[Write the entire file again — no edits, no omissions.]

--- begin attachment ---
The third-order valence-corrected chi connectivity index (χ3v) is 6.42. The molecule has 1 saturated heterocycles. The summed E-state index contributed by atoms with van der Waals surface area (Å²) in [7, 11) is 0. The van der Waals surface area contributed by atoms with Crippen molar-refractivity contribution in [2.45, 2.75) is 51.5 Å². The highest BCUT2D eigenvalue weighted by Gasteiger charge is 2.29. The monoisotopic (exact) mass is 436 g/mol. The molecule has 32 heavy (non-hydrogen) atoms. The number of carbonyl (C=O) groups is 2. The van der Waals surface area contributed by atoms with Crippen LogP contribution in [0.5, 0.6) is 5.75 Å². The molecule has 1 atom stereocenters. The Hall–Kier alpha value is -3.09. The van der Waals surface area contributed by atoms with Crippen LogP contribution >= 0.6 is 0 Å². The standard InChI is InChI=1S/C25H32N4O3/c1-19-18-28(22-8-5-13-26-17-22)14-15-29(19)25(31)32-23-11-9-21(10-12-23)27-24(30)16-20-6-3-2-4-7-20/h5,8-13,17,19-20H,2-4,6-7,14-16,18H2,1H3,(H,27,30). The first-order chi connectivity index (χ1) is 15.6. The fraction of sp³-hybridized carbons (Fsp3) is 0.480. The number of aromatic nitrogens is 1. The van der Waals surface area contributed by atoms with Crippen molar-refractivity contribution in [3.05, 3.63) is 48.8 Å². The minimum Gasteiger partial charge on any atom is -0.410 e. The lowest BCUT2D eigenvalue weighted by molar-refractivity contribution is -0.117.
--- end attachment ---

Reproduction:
The third-order valence-corrected chi connectivity index (χ3v) is 6.42. The molecule has 1 saturated heterocycles. The summed E-state index contributed by atoms with van der Waals surface area (Å²) in [7, 11) is 0. The van der Waals surface area contributed by atoms with Crippen molar-refractivity contribution in [2.45, 2.75) is 51.5 Å². The highest BCUT2D eigenvalue weighted by Gasteiger charge is 2.29. The monoisotopic (exact) mass is 436 g/mol. The molecule has 32 heavy (non-hydrogen) atoms. The number of carbonyl (C=O) groups is 2. The van der Waals surface area contributed by atoms with Crippen LogP contribution in [0.5, 0.6) is 5.75 Å². The molecule has 1 atom stereocenters. The Hall–Kier alpha value is -3.09. The van der Waals surface area contributed by atoms with Crippen LogP contribution >= 0.6 is 0 Å². The standard InChI is InChI=1S/C25H32N4O3/c1-19-18-28(22-8-5-13-26-17-22)14-15-29(19)25(31)32-23-11-9-21(10-12-23)27-24(30)16-20-6-3-2-4-7-20/h5,8-13,17,19-20H,2-4,6-7,14-16,18H2,1H3,(H,27,30). The first-order chi connectivity index (χ1) is 15.6. The fraction of sp³-hybridized carbons (Fsp3) is 0.480. The number of aromatic nitrogens is 1. The van der Waals surface area contributed by atoms with Crippen molar-refractivity contribution in [3.05, 3.63) is 48.8 Å². The minimum Gasteiger partial charge on any atom is -0.410 e. The lowest BCUT2D eigenvalue weighted by molar-refractivity contribution is -0.117.